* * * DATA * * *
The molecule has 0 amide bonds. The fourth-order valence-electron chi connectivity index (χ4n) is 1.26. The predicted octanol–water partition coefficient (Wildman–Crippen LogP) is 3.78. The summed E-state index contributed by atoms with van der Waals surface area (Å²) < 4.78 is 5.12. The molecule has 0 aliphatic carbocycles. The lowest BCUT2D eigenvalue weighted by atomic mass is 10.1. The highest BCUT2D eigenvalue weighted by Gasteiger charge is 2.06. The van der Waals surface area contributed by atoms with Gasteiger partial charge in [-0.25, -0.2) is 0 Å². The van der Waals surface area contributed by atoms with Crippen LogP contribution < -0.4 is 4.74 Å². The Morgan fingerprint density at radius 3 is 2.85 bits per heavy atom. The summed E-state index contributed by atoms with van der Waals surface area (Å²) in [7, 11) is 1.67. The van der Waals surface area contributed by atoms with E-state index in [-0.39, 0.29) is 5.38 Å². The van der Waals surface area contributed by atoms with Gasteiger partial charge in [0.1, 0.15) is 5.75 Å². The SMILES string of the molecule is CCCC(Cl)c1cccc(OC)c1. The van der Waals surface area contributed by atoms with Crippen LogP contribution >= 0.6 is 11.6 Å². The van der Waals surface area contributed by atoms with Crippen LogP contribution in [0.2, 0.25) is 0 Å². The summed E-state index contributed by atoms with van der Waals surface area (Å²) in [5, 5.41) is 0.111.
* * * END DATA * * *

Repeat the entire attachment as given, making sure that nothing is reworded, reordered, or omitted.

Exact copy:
The molecule has 0 amide bonds. The fourth-order valence-electron chi connectivity index (χ4n) is 1.26. The predicted octanol–water partition coefficient (Wildman–Crippen LogP) is 3.78. The summed E-state index contributed by atoms with van der Waals surface area (Å²) < 4.78 is 5.12. The molecule has 0 aliphatic carbocycles. The lowest BCUT2D eigenvalue weighted by atomic mass is 10.1. The highest BCUT2D eigenvalue weighted by Gasteiger charge is 2.06. The van der Waals surface area contributed by atoms with Gasteiger partial charge in [-0.25, -0.2) is 0 Å². The van der Waals surface area contributed by atoms with Crippen LogP contribution < -0.4 is 4.74 Å². The Morgan fingerprint density at radius 3 is 2.85 bits per heavy atom. The summed E-state index contributed by atoms with van der Waals surface area (Å²) in [7, 11) is 1.67. The van der Waals surface area contributed by atoms with E-state index in [-0.39, 0.29) is 5.38 Å². The van der Waals surface area contributed by atoms with Gasteiger partial charge in [0.1, 0.15) is 5.75 Å². The SMILES string of the molecule is CCCC(Cl)c1cccc(OC)c1. The van der Waals surface area contributed by atoms with Crippen LogP contribution >= 0.6 is 11.6 Å². The van der Waals surface area contributed by atoms with Crippen LogP contribution in [0.2, 0.25) is 0 Å². The summed E-state index contributed by atoms with van der Waals surface area (Å²) in [5, 5.41) is 0.111.